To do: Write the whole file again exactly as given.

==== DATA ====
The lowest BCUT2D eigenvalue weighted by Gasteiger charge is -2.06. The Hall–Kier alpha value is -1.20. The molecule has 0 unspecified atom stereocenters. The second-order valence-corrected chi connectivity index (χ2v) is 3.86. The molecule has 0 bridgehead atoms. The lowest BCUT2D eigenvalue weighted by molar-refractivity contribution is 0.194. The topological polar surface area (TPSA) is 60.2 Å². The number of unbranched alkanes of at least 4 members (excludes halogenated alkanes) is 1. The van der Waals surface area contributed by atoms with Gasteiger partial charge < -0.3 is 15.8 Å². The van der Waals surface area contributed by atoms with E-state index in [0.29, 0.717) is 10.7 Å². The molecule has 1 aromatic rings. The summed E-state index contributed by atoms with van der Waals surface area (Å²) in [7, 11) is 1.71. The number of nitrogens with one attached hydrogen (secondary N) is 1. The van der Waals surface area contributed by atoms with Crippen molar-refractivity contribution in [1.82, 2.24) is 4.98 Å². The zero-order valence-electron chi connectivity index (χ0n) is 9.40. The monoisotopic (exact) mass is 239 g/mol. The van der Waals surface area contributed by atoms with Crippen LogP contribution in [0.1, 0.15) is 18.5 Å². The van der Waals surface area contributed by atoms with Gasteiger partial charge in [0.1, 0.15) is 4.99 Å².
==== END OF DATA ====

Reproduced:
The lowest BCUT2D eigenvalue weighted by Gasteiger charge is -2.06. The Hall–Kier alpha value is -1.20. The molecule has 0 unspecified atom stereocenters. The second-order valence-corrected chi connectivity index (χ2v) is 3.86. The molecule has 0 bridgehead atoms. The lowest BCUT2D eigenvalue weighted by molar-refractivity contribution is 0.194. The topological polar surface area (TPSA) is 60.2 Å². The number of unbranched alkanes of at least 4 members (excludes halogenated alkanes) is 1. The van der Waals surface area contributed by atoms with Gasteiger partial charge < -0.3 is 15.8 Å². The van der Waals surface area contributed by atoms with E-state index in [0.29, 0.717) is 10.7 Å². The molecule has 1 aromatic rings. The summed E-state index contributed by atoms with van der Waals surface area (Å²) in [7, 11) is 1.71. The number of nitrogens with one attached hydrogen (secondary N) is 1. The van der Waals surface area contributed by atoms with Crippen molar-refractivity contribution in [1.82, 2.24) is 4.98 Å². The zero-order valence-electron chi connectivity index (χ0n) is 9.40. The monoisotopic (exact) mass is 239 g/mol. The van der Waals surface area contributed by atoms with Crippen LogP contribution in [0.1, 0.15) is 18.5 Å². The van der Waals surface area contributed by atoms with Gasteiger partial charge in [0.1, 0.15) is 4.99 Å².